Gathering for Alabama death row inmate Toforest Johnson draws 400 people
A crowd of more than 400 people gathered at Highlands United Methodist Church in Birmingham on April 16, 2023 to learn more about the Toforest Johnson case. (Ralph Chapoco/Alabama Reflector)
More than 400 people attended an event in support of Alabama death row inmate Toforest Johnson Sunday, hours before his attorneys filed an appeal to the U.S. Supreme Court.
The gathering at Highlands United Methodist Church in Birmingham was the latest in a series of events dubbed the Toforest Johnson Banner Tour that began in May 2022, meant to raise public awareness for his case and how he ended up on death row.
“I thought that it was very vital that people learn about the case but also gather to better understand how to support Mr. Johnson getting a new trial,” said Elliot Spillers, manager of the Toforest Johnson Banner Tour.
Spillers was the emcee of a program that featured some of Johnson’s most ardent supporters. This included Scott Douglas, executive director for Greater Birmingham Ministries, one of the organizations who helped organize the gathering, along with former Alabama Attorney General Bill Baxley; Johnson’s attorneys, and members of his family.
“I want to take a few minutes and talk to you about Toforest Johnson’s case,” said Katherine Moss, one of his attorneys.
Johnson was convicted in 1998 of the 1995 shooting death of Deputy Sheriff William Hardy. Hardy, who was working an off-duty job as a security guard for a Birmingham hotel, was shot and killed while investigating a noise in a parking lot.
Johnson, who maintains his innocence, was arrested a few hours later along with five other individuals. Three were later released.
“There were no eyewitnesses,” Moss said. “There were no fingerprints, and no gun was ever found. In the coming weeks the detectives, struggling to solve this case arrested and charged five different Black men for this crime, despite the fact that the physical evidence showed there was only one shooter.”
Each had separate trials. At each trial, the state alleged that each of the defendants was the person who shot Hardy even though there was only one perpetrator who committed the crime.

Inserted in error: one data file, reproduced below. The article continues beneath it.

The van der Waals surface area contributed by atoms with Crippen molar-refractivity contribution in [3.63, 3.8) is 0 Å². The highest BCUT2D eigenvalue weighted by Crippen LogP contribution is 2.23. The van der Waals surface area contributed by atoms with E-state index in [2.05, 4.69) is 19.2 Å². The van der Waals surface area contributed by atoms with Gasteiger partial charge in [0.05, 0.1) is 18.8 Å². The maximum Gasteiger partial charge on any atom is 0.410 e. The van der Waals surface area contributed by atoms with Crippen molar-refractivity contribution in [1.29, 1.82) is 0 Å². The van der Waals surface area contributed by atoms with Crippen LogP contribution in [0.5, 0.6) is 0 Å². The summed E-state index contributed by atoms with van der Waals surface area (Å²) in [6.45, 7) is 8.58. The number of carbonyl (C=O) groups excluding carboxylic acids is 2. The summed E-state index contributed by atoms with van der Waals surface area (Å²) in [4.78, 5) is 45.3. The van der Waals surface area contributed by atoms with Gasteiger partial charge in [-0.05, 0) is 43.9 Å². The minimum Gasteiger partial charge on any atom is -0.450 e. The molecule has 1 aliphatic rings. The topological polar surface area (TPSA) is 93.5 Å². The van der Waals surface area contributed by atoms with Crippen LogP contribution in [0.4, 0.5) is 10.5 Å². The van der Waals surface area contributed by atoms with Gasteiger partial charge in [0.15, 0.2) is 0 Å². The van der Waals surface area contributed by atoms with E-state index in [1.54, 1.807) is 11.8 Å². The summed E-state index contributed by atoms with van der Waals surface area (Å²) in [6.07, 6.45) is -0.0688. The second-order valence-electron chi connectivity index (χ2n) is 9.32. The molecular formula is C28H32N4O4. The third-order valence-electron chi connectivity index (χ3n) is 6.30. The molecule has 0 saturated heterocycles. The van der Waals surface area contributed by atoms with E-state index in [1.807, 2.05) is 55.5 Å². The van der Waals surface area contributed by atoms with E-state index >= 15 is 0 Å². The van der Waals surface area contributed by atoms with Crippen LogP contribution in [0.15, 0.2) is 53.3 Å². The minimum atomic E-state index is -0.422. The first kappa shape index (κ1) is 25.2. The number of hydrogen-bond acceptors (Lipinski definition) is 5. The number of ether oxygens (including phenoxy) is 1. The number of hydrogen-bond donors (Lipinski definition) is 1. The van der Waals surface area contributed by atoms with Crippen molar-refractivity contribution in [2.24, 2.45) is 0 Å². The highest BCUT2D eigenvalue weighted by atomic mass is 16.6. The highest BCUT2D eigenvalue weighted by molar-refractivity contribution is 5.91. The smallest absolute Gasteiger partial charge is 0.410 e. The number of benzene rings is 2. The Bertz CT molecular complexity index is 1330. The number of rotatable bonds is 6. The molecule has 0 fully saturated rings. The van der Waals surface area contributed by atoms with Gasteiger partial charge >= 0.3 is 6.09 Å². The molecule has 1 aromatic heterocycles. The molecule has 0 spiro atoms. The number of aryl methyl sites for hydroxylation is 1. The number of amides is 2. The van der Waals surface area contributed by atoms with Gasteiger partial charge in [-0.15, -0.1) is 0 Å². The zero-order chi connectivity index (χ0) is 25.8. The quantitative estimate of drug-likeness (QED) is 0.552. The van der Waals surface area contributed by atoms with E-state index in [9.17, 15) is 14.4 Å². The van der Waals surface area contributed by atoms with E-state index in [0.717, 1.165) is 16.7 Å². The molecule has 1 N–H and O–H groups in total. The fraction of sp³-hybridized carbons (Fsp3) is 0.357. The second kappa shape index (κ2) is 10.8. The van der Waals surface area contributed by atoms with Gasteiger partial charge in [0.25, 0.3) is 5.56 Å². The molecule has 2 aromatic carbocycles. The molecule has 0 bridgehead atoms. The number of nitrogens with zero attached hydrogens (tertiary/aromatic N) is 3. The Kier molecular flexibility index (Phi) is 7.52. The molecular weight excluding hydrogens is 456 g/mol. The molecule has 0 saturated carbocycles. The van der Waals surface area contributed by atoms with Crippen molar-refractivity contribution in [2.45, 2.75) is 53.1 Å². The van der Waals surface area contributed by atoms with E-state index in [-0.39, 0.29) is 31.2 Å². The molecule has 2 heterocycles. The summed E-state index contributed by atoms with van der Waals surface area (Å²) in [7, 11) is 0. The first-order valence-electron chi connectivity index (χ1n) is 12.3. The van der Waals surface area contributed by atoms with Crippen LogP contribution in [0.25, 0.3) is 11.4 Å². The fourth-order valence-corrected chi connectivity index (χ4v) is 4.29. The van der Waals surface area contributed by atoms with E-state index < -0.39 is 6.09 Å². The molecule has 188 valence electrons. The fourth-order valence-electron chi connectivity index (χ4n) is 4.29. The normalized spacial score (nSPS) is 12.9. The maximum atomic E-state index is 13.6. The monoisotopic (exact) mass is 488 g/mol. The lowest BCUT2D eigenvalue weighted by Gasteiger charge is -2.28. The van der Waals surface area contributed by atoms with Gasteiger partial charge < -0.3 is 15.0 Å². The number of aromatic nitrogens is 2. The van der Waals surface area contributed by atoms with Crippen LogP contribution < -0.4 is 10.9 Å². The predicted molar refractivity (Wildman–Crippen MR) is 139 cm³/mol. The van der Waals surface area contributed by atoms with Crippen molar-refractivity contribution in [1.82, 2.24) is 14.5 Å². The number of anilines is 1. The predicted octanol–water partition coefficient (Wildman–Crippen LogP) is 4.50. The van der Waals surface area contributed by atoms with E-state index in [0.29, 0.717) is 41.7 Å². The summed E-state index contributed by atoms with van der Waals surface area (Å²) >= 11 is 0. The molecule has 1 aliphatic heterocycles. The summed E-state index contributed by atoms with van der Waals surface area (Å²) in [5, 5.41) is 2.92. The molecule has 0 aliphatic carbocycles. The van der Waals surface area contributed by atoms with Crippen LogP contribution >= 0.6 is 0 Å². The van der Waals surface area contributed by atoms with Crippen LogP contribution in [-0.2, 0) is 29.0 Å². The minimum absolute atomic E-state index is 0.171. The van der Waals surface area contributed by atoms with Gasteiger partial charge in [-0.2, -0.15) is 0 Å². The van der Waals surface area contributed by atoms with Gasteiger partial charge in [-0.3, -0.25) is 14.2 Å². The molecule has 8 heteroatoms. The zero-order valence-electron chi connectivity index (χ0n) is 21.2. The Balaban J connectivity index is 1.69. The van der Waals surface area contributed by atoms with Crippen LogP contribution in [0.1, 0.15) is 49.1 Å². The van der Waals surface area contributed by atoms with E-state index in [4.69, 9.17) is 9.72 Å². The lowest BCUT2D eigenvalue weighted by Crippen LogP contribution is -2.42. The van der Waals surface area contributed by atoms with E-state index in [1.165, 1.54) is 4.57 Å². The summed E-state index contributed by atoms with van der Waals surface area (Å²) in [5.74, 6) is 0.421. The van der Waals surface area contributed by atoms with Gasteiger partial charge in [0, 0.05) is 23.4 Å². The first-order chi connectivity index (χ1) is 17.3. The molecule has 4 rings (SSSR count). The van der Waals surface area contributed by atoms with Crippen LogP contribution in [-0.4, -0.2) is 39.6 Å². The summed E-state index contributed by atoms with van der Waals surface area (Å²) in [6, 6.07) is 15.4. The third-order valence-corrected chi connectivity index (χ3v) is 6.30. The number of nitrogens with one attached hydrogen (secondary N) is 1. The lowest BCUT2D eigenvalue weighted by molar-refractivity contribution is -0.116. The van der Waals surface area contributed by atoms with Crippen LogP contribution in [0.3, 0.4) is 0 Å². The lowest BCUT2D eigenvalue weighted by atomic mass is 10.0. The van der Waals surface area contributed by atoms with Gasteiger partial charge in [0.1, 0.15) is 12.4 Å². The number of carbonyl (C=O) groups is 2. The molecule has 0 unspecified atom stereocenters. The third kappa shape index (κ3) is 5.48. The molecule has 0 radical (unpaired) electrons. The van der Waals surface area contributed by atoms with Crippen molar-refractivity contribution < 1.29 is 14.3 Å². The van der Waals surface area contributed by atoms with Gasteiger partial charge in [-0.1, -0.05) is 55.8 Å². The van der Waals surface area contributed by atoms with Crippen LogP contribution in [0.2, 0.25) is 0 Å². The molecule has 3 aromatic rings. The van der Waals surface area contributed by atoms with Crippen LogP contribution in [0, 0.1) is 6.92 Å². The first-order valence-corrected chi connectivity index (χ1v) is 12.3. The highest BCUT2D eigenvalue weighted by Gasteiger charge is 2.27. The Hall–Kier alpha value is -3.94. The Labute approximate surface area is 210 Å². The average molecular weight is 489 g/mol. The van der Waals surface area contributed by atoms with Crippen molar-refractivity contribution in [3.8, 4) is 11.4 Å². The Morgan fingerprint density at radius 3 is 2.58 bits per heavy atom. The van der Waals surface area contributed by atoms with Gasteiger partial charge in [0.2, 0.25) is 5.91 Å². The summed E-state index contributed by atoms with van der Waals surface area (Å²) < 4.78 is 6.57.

The jury had acquitted the other individual and that left Johnson. He was tried for Hardy’s murder.
“At his trial, the state presented a completely new witness against Mr. Johnson, a woman named Violet Ellison, who claimed she overheard a three-way phone call from the jail, in which the man on the phone said his name was Toforest and confessed to the murder,” Moss said.
The witness had never met Johnson, or heard his voice, and the state’s entire case rested on the words of the witness.
There was no physical evidence linking him to the murder, and a jury was unable to reach a decision in a trial in 1996. But at a second trial, Johnson was convicted. Following the conviction, Johnson’s attorneys learned that Ellison claimed $5,000 from the state in reward money.
That payment has been key to Johnson’s post-conviction appeals, known as a Brady claim. Johnson’s attorneys argued prosecutors withheld that information, which could have been used to challenge Ellison’s credibility. His attorneys first appealed to the Alabama Court of Criminal Appeals, claiming prosecutorial misconduct, but the court ruled against him.
His attorneys are now appealing that ruling to the Supreme Court of the United States, requesting a new trial.
Baxley became familiar with the case after his son, who is also an attorney, asked him to review the case because he believed there were issues. Baxley reluctantly agreed after some coaxing, and after a while, sat down and began reading through the materials.
“I could not believe that what I was reading happened in the Alabama criminal system,” he said.
There was no physical evidence and the state presented multiple theories of the crime. Johnson also had an alibi. He was across town with multiple witnesses attesting to that fact.
This case has earned notoriety after several people, including current District Attorney Danny Carr and the trial attorney, have advocated for the case to be retried.
“If he has fair representation in the next trial, I am convinced that he will be free,” Douglas said.
Attorneys for Johnson filed their petition to the U.S. Supreme Court on Monday morning. The brief argued Johnson’s interpretation of the case, and noted that the Jefferson County District Attorney’s Office and the original prosecutor have joined in calls for a new trial.
“One might expect a defensive reaction from the office and the individual accused of violating a capital defendant’s constitutional rights,” the brief said. “Yet here, both have requested that Johnson’s conviction be vacated based on a litany of problems, including the facts of the Brady claim before the Court.”
Updated at 12:32 p.m. with information from the U.S. Supreme Court filing.
GET THE MORNING HEADLINES DELIVERED TO YOUR INBOX
Our stories may be republished online or in print under Creative Commons license CC BY-NC-ND 4.0. We ask that you edit only for style or to shorten, provide proper attribution and link to our web site. Please see our republishing guidelines for use of photos and graphics.